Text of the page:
‘Supergirl: Being Super’
Writer Mariko Tamaki, artist Joëlle Jones
Review by Meredith Harris, The Great Escape Louisville
A 16-YEAR-OLD ALIEN who was adopted by farmers after crash landing in a pod and just wanted to have a normal high school experience sounds pretty much exactly like early seasons of “Smallville,” right? Well, we’re not that far off, because instead of a pre-Superman Clark Kent, this is a story about a pre-Supergirl Kara Danvers.
Despite the admittedly easy “Smallville” comparison, Mariko Tamaki’s new, out-of-continuity origin story “Supergirl: Being Super” is a fresh take on Kara Danvers. For being an actual alien, she remains incredibly relatable in her actions and emotions. Tamaki’s dialogue between Kara and her friends reads as incredibly realistic (which is noticeably refreshing when you leave so many comics with thoughts like “people actually don’t talk like that”).
Joëlle Jones’ art for “Being Super” takes it to the next level. Every page is packed with detail, and the characters are so expressive. There are moments in the book where the characters are grieving and Kara looks so apathetic and tired. You definitely want to take your time appreciating every panel of the book, it’s just simply gorgeous.
“Supergirl: Being Super” is a near-perfect reimagining of the title character, worthy of being part of the collection of new and old fans alike. You can pick it up as four individual single issues or as a complete graphic novel out now.
‘Amazing Spider-Man’ No. 801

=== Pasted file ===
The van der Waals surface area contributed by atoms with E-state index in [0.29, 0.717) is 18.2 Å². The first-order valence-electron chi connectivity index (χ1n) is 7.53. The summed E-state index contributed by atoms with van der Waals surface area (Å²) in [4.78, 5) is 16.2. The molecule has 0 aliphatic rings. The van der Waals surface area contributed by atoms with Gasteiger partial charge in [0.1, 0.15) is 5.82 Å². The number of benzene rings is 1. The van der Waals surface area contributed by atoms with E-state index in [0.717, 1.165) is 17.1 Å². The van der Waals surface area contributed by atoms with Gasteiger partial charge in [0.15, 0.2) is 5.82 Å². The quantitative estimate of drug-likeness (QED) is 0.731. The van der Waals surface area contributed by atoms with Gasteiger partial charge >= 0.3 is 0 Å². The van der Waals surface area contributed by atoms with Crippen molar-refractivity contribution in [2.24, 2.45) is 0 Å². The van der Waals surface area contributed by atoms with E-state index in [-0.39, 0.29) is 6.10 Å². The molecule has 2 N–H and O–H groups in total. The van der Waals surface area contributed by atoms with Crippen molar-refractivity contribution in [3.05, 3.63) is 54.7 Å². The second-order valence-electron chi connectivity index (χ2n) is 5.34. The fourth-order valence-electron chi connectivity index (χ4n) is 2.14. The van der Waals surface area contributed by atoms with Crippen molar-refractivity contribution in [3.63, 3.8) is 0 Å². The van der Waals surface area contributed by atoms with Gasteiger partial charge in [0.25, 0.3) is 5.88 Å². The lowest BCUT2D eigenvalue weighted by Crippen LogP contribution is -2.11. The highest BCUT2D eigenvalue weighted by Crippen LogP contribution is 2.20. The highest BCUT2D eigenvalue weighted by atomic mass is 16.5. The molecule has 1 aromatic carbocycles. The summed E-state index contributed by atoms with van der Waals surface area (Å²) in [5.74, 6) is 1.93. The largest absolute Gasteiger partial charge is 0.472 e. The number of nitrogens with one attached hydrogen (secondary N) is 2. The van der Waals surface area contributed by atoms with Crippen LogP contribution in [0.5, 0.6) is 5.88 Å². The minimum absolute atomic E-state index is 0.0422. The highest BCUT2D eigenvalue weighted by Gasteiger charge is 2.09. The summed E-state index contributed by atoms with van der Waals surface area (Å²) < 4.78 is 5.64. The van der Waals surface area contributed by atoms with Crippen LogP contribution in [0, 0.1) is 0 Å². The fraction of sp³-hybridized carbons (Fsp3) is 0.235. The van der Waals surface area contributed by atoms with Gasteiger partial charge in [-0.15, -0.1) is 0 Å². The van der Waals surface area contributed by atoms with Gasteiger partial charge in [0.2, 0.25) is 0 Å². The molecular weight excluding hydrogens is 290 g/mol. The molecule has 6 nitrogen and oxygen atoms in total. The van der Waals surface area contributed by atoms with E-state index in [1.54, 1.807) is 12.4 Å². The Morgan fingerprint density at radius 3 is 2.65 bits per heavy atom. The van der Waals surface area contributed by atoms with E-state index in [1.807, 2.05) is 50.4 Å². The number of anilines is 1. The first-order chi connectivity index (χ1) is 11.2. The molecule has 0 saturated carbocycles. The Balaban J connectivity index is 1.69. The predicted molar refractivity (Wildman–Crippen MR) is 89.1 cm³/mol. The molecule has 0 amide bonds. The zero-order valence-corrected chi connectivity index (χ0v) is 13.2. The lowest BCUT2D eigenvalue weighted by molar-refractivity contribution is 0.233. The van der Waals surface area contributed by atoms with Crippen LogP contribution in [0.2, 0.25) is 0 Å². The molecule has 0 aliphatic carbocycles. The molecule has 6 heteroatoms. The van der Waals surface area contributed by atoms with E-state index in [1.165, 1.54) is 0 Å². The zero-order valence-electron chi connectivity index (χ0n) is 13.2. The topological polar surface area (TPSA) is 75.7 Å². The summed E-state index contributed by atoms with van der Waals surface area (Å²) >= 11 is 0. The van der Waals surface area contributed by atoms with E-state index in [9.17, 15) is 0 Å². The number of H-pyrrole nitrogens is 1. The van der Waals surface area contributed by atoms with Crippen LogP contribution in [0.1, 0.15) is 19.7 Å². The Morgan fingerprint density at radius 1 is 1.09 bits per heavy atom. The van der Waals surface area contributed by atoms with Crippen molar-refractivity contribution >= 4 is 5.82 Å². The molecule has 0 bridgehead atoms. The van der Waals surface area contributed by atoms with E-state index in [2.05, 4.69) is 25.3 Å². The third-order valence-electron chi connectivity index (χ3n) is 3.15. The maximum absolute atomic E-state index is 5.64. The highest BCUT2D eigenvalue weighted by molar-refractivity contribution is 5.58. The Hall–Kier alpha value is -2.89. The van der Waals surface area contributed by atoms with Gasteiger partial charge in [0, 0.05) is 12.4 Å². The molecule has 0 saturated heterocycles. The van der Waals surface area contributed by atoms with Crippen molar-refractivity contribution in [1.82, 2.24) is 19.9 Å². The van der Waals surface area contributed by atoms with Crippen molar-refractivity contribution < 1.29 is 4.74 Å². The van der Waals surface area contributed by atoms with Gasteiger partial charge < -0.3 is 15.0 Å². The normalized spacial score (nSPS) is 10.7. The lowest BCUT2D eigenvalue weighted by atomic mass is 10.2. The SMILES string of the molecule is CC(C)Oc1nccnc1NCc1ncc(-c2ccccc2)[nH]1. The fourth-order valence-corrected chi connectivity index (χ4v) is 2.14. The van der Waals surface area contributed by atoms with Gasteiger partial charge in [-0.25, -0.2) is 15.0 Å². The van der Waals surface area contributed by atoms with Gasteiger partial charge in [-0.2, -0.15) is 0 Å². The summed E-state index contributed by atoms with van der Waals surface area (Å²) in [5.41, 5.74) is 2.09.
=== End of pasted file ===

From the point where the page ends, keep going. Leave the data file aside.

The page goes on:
Writer Dan Slott, artist Marcos Martin
Review by Connor Spratt, The Great Escape Louisville
WITH DAN SLOTT’S decade-long run on Marvel’s flagship title “The Amazing Spider-Man” coming to a close this week with No. 801, it was tempting to write a sort of eulogy for his version of the character. But that’s not really what this issue is about. It’s not a death, or even a rebirth — “Amazing Spider-Man” No. 801 is, instead, a celebration.
The previous issue, the landmark No. 800, could be called a celebration, too. We got a team-up between Carnage and the Green Goblin, the return of Spidey’s infamous black suit, and plenty of nostalgic flashbacks to Slott’s work on the book. It was a huge, action-packed finale. No. 801 feels much smaller than that, but for the better. Instead, Slott gives us an intimate, emotional story that speaks to the core of who Spider-Man is and what he means as a character.
The art is simple and colorful, with Spider-Man in particular, standing out. His suit has never looked more vibrant and iconic. Given that the story takes place, for the most part, from the perspective of everyday New York City citizens, those characters are filled with plenty of life as well.
The real draw of this issue, though, is the ending. Slott says goodbye to the character with a simple, but absolutely heartbreaking, set of final lines that have to be read to be felt with all of their intended impact. They’re worth the price of the book on their own. Slott may be writing Iron Man now (starting in an issue that also dropped this week), but his 10-year-long contribution to Spider-Man will go down in history. •